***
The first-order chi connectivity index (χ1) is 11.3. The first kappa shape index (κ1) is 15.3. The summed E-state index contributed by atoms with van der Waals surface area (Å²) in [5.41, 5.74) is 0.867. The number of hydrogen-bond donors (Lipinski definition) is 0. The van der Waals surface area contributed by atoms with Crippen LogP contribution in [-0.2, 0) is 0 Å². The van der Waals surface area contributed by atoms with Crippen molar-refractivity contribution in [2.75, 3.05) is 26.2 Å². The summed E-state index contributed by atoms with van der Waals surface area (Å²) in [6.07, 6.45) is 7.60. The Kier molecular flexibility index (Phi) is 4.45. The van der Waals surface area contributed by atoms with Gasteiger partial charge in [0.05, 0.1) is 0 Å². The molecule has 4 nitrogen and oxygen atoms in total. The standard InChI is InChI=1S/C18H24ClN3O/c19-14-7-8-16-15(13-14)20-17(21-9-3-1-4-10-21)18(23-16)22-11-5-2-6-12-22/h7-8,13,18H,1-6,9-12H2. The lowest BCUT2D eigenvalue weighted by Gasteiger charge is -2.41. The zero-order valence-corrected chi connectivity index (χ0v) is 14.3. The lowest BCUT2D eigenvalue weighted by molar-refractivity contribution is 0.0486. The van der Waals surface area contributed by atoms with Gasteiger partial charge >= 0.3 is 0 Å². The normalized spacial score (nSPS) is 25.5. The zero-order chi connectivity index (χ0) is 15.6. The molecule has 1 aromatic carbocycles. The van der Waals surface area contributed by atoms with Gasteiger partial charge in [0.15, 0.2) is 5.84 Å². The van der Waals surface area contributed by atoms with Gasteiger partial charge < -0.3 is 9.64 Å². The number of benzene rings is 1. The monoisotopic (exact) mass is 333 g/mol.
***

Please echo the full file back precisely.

The first-order chi connectivity index (χ1) is 11.3. The first kappa shape index (κ1) is 15.3. The summed E-state index contributed by atoms with van der Waals surface area (Å²) in [5.41, 5.74) is 0.867. The number of hydrogen-bond donors (Lipinski definition) is 0. The van der Waals surface area contributed by atoms with Crippen LogP contribution in [-0.2, 0) is 0 Å². The van der Waals surface area contributed by atoms with Crippen molar-refractivity contribution in [2.75, 3.05) is 26.2 Å². The summed E-state index contributed by atoms with van der Waals surface area (Å²) in [6.07, 6.45) is 7.60. The Kier molecular flexibility index (Phi) is 4.45. The van der Waals surface area contributed by atoms with Gasteiger partial charge in [0.05, 0.1) is 0 Å². The molecule has 4 nitrogen and oxygen atoms in total. The standard InChI is InChI=1S/C18H24ClN3O/c19-14-7-8-16-15(13-14)20-17(21-9-3-1-4-10-21)18(23-16)22-11-5-2-6-12-22/h7-8,13,18H,1-6,9-12H2. The lowest BCUT2D eigenvalue weighted by Gasteiger charge is -2.41. The zero-order valence-corrected chi connectivity index (χ0v) is 14.3. The lowest BCUT2D eigenvalue weighted by molar-refractivity contribution is 0.0486. The van der Waals surface area contributed by atoms with Gasteiger partial charge >= 0.3 is 0 Å². The normalized spacial score (nSPS) is 25.5. The zero-order chi connectivity index (χ0) is 15.6. The molecule has 1 aromatic carbocycles. The van der Waals surface area contributed by atoms with Gasteiger partial charge in [0.15, 0.2) is 5.84 Å². The van der Waals surface area contributed by atoms with Gasteiger partial charge < -0.3 is 9.64 Å². The number of benzene rings is 1. The monoisotopic (exact) mass is 333 g/mol.